It must have been around 2ish in the morning, when I was reading Gaash's story. I closed the book on my chest and kept gazing at the chandelier on top of my head. I don't know for how long was in this state. The abject absurdity of life and a long abyss that we look through occupied my mind, with Gaash's convictions and intellectual odysseys at the back of it. I don't know what beckoned my wife. She woke up from her sleep, turned the lights on at the corner of our hall, where I've my library and where I usually read. She jolted me. It was quite a moment, in the introspection of a man and the world he saw largely at. Lost in the oblivion. The existential desertion. And the larger futility of life.
The story of Ijaz, son of a artisan, fondly called Ija: a well behaved, soft spoken boy, is very poignant. Though it's short but it pierces one like a bullet. Buoyed by the calls for arms revolution, Ijaz like host of others disappeared in the summer of 1990. He had joined a group that was going to cross the LOC for arms training. Contaminated water had made Ijaz sick. Dehydrated and feverish he couldn't continue with the rest of the guys and was abandoned in the forest. Ijaz didn't die of enemy bullets. He was a consumption of war. A mere statistics in the end. A number. And that's the misery and the truth of a war. Khalid has narrated it, as it is, which is not only brave but also a far cry from the beaten victim card played by us.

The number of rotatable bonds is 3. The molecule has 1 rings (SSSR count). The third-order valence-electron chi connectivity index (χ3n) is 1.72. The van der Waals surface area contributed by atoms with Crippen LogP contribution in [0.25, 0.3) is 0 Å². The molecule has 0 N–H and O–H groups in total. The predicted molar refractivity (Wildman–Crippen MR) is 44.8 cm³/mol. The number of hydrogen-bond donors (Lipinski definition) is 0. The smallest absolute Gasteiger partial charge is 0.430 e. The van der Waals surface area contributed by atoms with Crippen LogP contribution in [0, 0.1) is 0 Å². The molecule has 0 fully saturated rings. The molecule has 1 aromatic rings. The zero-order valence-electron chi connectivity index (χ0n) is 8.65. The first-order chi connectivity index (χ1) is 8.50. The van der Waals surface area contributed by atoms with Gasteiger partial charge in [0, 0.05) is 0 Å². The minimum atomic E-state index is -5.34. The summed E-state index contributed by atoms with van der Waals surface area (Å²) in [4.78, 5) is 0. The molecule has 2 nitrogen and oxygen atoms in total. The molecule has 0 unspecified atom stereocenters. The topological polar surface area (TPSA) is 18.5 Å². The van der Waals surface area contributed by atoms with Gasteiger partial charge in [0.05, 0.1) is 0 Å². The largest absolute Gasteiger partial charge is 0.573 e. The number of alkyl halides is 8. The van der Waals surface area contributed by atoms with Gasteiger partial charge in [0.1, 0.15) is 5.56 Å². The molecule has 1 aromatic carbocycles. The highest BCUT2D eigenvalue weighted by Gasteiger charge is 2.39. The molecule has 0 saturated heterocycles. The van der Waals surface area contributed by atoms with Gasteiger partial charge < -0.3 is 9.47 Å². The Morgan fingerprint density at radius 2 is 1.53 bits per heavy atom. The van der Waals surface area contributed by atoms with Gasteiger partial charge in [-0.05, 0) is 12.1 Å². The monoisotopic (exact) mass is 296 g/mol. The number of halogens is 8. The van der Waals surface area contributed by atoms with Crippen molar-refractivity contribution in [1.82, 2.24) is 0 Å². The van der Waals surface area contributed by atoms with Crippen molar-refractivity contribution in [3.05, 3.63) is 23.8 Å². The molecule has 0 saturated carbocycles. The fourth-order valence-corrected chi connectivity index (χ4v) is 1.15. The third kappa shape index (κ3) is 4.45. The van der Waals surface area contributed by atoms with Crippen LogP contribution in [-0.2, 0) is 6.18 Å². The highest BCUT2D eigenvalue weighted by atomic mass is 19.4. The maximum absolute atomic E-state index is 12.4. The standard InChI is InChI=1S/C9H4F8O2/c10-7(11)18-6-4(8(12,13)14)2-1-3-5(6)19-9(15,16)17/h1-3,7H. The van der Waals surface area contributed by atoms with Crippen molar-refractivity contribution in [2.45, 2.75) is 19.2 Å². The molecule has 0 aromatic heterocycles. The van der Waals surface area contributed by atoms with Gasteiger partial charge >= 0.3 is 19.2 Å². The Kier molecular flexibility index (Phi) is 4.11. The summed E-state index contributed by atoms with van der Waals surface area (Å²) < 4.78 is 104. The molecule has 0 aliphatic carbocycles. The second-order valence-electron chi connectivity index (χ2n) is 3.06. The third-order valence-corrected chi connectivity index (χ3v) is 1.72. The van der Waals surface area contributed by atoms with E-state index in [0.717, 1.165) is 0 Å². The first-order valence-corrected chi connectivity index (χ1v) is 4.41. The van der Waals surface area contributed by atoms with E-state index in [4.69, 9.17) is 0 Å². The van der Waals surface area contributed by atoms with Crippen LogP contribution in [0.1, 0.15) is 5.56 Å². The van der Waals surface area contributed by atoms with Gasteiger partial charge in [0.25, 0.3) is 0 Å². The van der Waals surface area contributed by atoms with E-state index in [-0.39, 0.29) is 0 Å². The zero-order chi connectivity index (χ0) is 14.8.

Khalid has spoken a language unknown to those who read about Kashmir conflict. He is not only brazenly honest but also bitter. Bitter at the mediocrity surrounding us, which we unfortunately and shamelessly celebrate too often.
A quarter and a century ago, writer David Bellos says he was talking to a French friend about paucity of literary material on the Algerian War, accusing France of voluntary amnesia. He reached to his shelf, pulled down a tattered paperback, and said without any words: There was a literature of the Algerian War, and here it is. The book was Daniel Anselme's La Permission. Jaffna Street is right up there.